4

The Hull-White model can represents the risk free rate as a stochastic process, that is, in terms of expected return and volatility. The zero curve only gives you expected returns and you have to find a source to calibrate volatility, as FQuant told you. Common volatility sources used for this calibration are historical series of the zero curve or ...


4

Generally, there are few or no zero-coupon instruments traded in the market, especially for longer maturities. However, pricing of many derivatives relies on having a zero curve, so it becomes necessary to construct one using available instruments. Aside from derivatives, one can use a zero curve fitted to liquid bonds to price new or less liquid issues.


4

I believe it's correct. However, consider that it would be easy enough, and more clear, to create a new class (at least in C++; the task is more difficult if you also want to export it to Excel). The new instrument should only inherit from Bond and implement a constructor that builds the desired cash flows via a call to FixedLeg and another to IborLeg; you ...


3

I dont think you can see convexity in such a plot, since each of these prices are not observed from a single bond deliverable, but from different coupon bond deliveries. If the delivery was always based on same coupon type bond and quite similar maturity ...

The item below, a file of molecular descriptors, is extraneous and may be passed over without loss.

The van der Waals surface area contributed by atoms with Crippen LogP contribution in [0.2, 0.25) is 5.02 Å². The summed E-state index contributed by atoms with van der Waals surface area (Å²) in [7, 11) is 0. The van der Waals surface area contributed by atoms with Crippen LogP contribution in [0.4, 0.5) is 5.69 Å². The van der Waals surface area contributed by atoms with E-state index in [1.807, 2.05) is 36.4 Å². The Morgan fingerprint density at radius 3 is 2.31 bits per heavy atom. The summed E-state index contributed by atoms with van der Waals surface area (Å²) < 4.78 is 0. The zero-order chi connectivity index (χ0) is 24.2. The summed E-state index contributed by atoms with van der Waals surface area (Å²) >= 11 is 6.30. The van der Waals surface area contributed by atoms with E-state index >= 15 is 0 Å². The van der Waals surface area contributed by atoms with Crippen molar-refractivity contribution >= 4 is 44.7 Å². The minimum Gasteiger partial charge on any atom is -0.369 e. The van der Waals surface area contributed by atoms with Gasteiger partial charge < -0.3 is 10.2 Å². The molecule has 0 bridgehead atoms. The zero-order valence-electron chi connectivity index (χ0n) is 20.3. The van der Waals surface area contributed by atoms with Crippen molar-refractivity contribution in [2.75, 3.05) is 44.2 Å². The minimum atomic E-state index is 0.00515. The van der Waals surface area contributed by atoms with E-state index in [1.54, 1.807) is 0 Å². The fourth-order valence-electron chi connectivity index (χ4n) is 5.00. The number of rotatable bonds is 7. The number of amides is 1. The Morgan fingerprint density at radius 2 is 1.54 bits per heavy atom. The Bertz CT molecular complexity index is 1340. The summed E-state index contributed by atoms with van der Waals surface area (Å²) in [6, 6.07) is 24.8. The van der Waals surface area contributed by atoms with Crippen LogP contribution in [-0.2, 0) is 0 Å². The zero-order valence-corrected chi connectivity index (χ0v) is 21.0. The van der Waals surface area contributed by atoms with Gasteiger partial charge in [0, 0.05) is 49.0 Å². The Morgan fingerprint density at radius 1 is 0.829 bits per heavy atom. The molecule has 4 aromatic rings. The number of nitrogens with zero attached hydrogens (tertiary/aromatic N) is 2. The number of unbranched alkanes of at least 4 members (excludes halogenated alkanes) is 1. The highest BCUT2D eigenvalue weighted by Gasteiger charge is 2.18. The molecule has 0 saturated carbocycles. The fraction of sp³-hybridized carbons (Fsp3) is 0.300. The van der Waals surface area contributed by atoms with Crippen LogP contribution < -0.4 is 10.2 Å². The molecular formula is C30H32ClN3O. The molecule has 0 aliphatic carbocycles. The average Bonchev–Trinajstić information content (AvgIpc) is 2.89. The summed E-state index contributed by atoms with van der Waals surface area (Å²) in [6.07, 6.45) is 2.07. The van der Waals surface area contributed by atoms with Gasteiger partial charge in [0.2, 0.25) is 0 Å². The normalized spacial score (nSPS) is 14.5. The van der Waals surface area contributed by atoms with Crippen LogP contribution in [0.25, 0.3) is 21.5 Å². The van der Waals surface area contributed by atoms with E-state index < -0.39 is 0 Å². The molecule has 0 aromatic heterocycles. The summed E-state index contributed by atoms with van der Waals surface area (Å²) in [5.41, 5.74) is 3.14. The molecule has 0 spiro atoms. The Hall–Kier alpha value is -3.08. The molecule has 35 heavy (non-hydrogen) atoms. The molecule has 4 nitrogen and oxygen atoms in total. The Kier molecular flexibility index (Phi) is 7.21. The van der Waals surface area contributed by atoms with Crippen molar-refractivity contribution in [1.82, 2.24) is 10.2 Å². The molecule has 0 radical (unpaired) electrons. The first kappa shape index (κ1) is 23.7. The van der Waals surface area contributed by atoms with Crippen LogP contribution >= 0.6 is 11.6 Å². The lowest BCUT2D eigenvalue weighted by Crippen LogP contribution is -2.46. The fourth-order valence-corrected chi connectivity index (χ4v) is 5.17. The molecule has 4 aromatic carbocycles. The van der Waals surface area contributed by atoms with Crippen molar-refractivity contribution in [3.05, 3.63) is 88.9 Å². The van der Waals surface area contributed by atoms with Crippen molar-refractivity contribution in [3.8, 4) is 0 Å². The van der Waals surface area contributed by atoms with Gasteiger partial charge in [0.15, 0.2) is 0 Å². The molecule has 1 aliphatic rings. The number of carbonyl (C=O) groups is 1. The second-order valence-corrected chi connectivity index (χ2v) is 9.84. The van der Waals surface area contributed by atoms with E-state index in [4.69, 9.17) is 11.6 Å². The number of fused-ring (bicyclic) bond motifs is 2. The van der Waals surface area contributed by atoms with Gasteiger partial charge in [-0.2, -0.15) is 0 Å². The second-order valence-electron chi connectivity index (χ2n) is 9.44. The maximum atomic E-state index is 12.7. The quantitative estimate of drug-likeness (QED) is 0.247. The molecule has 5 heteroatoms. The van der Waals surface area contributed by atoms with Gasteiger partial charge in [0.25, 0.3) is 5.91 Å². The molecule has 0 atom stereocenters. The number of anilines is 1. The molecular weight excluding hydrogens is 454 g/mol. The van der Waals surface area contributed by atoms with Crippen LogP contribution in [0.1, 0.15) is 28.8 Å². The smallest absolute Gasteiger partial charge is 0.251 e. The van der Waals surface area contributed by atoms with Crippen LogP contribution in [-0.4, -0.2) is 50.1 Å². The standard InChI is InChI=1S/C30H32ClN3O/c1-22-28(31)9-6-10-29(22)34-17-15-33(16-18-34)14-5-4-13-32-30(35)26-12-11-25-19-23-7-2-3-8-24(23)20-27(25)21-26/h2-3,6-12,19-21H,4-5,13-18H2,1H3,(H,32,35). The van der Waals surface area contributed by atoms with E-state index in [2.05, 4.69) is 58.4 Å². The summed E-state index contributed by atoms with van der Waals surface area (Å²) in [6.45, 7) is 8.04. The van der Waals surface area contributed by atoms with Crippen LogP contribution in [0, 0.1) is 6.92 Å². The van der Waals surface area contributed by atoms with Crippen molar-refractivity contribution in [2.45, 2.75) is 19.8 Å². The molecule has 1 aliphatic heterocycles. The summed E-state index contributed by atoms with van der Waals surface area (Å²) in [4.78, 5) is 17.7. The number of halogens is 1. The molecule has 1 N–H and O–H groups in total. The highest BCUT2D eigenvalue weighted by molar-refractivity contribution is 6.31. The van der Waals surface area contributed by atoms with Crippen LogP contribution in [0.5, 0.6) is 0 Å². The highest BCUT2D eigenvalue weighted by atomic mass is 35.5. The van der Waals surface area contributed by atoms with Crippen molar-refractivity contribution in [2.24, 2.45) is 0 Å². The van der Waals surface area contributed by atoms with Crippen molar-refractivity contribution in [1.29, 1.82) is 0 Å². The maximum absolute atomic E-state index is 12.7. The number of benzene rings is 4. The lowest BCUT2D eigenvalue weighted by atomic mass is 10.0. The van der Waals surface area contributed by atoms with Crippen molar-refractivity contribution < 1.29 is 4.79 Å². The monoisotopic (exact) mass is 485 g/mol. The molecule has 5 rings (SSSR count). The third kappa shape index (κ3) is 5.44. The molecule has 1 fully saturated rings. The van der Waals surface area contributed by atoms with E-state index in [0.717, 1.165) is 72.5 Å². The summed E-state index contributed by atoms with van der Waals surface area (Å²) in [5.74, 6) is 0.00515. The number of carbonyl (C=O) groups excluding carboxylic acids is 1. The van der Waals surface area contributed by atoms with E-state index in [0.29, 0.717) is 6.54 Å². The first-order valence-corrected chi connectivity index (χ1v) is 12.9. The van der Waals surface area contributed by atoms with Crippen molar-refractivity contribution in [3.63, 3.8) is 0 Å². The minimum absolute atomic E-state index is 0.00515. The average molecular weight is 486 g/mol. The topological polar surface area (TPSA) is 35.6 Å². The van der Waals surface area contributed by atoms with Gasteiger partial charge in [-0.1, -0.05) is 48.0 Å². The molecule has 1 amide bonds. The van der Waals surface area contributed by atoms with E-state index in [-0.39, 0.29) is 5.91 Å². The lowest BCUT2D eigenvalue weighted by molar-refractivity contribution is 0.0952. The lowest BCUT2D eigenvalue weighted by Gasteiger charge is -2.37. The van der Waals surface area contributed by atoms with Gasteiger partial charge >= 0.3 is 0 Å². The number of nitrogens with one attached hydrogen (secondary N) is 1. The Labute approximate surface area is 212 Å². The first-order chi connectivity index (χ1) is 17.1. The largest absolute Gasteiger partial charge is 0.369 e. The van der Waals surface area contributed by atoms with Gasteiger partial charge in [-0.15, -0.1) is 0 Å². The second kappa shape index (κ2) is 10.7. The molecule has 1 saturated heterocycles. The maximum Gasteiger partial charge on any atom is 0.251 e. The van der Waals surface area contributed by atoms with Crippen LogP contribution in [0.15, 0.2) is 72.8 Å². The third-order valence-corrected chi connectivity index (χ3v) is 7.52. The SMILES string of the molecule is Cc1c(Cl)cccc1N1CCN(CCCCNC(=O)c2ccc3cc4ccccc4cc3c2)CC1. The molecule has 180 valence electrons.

3

There are tons of quant related blogs out there, some of which contain relatively sophisticated content, others less so. Have a look at the following, which aggregates blogs: MoneyScience Otherwise I could point you to bank/sell-side research. Have a look at the freely available Reuters Messenger (RM), they maintain channels where you can be permissioned ...


3

Look into OLF's Findur http://www.olf.com/software/financial-capital.html highly customizable trading platform, will not give you everything you mentioned out of the gate but has capability to get there with some development effort


3

It's hard to be sure without seeing the inputs, but I'm guessing that the implied curve changes shape because the original curve does (which you can see from your output: except for the 1-year and 5-years points, the actual discounts are different). The reason the original curve changes is probably the different position of weekends or holidays (so that, ...


3

I think to have the answer: use qlBondPreviousCashFlowDate() pointing at your FloatingRateBond object to get the last date of payment; use qlInterestRateIndexFixingDate() to get the fixing date referring to the last payment date; use qlIndexAddFixings() to add a fixing rate to the fixing date you got above; repeat for each one of your bonds if they share ...